Scotch Grain Whisky image

Scotch Grain Whisky

Until the 1830s almost all Scottish whisky was made exclusively from malted barley and produced in pot stills – i.e., it was what we would today call ‘malt whisky’. However, two developments brought about ‘Scottish grain whisky’ and ‘Scotch blended whisky’. The first was the development of a new type of still, the Coffey still, the second was the repeal of the British Corn Laws.

Scotch Malt Whisky image

Scotch Malt Whisky

The term ‘Single Malt Scotch’ refers to a whisky that fulfils all three elements of the term: SINGLE – the whisky must be from only one distillery. MALT – the raw material used must be malted barley and no other grain or fermentable material may be used. SCOTCH – the whisky must be distilled and matured in Scotland.

Speyside single malt whisky image

Speyside single malt whisky

Single Malt Scotch whiskies are grouped by region, each embracing certain characteristics. These are: Highlands (inc. & Speyside), Lowlands, Islands, Islay and Campbeltown.

Spiced / Flavoured Rums image

Spiced / Flavoured Rums

The spectrum of rum ranges from light, vodka-like extra-light white rums through to characterful cognac-like aged rums with Navy, Dunder and such like in between. This already huge diversity of style and flavours is further bolstered by flavoured rums, including: spiced, vanilla and orange. The following defines the key categories:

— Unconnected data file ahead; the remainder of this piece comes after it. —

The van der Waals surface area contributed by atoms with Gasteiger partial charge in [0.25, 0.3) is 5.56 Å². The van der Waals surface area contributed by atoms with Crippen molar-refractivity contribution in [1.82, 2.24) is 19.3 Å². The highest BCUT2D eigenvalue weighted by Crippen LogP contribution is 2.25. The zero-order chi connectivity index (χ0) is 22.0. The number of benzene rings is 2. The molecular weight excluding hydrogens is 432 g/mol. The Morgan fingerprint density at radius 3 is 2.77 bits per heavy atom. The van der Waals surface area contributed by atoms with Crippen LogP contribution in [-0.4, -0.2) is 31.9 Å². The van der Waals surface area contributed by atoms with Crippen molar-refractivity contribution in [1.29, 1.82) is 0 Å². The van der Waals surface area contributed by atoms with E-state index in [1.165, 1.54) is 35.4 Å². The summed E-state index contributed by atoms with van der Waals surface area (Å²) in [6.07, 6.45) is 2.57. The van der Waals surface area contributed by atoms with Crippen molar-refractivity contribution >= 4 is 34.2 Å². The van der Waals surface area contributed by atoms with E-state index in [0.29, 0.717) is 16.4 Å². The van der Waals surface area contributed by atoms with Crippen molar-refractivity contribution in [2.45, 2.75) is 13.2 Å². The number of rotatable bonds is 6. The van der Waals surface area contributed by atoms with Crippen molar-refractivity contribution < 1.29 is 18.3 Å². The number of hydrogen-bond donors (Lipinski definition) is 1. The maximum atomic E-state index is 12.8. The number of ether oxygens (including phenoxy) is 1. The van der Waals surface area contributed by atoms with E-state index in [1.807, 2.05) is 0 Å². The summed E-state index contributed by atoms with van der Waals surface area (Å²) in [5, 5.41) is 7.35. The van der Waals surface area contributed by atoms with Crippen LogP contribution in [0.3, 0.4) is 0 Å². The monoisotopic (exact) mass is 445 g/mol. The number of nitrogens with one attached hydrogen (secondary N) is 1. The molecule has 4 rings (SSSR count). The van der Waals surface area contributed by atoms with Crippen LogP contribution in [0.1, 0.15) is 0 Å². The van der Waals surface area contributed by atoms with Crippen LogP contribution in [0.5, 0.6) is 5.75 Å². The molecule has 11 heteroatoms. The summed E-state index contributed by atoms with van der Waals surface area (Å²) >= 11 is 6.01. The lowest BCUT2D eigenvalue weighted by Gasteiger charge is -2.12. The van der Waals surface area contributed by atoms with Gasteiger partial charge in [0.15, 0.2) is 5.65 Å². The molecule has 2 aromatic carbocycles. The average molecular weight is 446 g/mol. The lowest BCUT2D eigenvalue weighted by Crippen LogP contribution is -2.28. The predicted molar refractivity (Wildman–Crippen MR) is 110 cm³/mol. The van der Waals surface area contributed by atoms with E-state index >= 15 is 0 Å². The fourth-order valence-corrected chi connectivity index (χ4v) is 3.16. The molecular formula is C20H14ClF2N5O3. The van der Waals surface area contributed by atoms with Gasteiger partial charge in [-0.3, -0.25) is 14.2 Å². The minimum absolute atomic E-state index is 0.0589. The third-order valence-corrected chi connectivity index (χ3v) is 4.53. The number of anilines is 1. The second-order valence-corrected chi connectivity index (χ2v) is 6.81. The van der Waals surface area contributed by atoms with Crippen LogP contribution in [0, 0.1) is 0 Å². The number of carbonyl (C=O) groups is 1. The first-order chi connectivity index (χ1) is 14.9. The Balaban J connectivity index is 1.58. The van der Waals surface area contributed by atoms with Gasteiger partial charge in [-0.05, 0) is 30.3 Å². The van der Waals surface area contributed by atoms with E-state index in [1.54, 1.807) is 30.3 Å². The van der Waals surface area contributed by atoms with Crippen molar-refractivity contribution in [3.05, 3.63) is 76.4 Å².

Spirits image


A spirit or liquor is a strong alcoholic beverage produced by distilling an already alcoholic liquid ('wash') produced by fermentation, most commonly wine or beer.

Straight Bourbon whiskey image

Straight Bourbon whiskey

Bourbon is as American as the Stars and Stripes, the Grand Canyon and pumpkin pie, but there are some common misconceptions as to what exactly bourbon is and how it is made. Bourbon is a specific category of America whiskey and to be labelled a 'bourbon', it must be produced according to a strict set of rules. The following 'ABC' is a handy reminder of these specific criteria.

Tasmanian Whisky image

Tasmanian Whisky

Easily misunderstood as a pretty wilderness south of the mainland and famous for the Beaconsville mine collapse that left two men trapped a kilometre underground for two weeks, Tasmania is commonly referred to by the rest of Australia as a hippie backwater. But the world's 26th largest island is home to a well-respected and growing craft whisky industry.

Vodka (& Korn & Poteen) image

Vodka (& Korn & Poteen)

Vodka is a clear spirit which can be produced from anything containing starch or sugar - including potatoes, sugar beet molasses and, most commonly, grain. Over the past forty years vodka has grown from relative obscurity in the west to become the biggest selling spirits category.

Whisk(e)y image


The word ‘whiskey’ derives from the Gaelic ‘uisque beatha’, meaning ‘water of life’ and whiskies are distilled in countries around the world including Scotland, Ireland, USA, Canada, Australia and Japan. The spelling varies between countries with the ‘e’ either included or omitted (though ‘whiskey’ is the spelling for whiskies in general).